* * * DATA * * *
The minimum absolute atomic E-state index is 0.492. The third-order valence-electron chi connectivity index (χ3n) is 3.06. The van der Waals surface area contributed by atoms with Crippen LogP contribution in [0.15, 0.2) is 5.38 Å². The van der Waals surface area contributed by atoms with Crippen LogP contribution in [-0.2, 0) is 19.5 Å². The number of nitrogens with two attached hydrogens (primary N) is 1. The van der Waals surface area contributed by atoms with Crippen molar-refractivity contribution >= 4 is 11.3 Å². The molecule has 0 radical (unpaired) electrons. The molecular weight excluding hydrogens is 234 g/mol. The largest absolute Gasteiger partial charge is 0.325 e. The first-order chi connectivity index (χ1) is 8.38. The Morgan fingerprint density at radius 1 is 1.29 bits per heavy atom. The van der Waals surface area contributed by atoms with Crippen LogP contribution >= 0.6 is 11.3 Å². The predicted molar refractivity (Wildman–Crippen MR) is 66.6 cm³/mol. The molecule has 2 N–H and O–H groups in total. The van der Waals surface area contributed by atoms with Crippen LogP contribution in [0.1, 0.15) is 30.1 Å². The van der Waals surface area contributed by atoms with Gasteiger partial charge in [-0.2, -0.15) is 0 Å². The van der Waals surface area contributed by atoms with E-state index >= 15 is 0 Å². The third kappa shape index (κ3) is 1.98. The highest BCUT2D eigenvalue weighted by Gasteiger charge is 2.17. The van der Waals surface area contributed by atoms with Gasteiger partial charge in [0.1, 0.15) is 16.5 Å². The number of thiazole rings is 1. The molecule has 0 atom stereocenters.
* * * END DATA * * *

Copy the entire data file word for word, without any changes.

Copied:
The minimum absolute atomic E-state index is 0.492. The third-order valence-electron chi connectivity index (χ3n) is 3.06. The van der Waals surface area contributed by atoms with Crippen LogP contribution in [0.15, 0.2) is 5.38 Å². The van der Waals surface area contributed by atoms with Crippen LogP contribution in [-0.2, 0) is 19.5 Å². The number of nitrogens with two attached hydrogens (primary N) is 1. The van der Waals surface area contributed by atoms with Crippen molar-refractivity contribution >= 4 is 11.3 Å². The molecule has 0 radical (unpaired) electrons. The molecular weight excluding hydrogens is 234 g/mol. The largest absolute Gasteiger partial charge is 0.325 e. The first-order chi connectivity index (χ1) is 8.38. The Morgan fingerprint density at radius 1 is 1.29 bits per heavy atom. The van der Waals surface area contributed by atoms with Crippen LogP contribution >= 0.6 is 11.3 Å². The predicted molar refractivity (Wildman–Crippen MR) is 66.6 cm³/mol. The molecule has 2 N–H and O–H groups in total. The van der Waals surface area contributed by atoms with Crippen LogP contribution in [0.1, 0.15) is 30.1 Å². The van der Waals surface area contributed by atoms with Gasteiger partial charge in [-0.2, -0.15) is 0 Å². The van der Waals surface area contributed by atoms with E-state index >= 15 is 0 Å². The third kappa shape index (κ3) is 1.98. The highest BCUT2D eigenvalue weighted by Gasteiger charge is 2.17. The van der Waals surface area contributed by atoms with Gasteiger partial charge in [0.1, 0.15) is 16.5 Å². The number of thiazole rings is 1. The molecule has 0 atom stereocenters.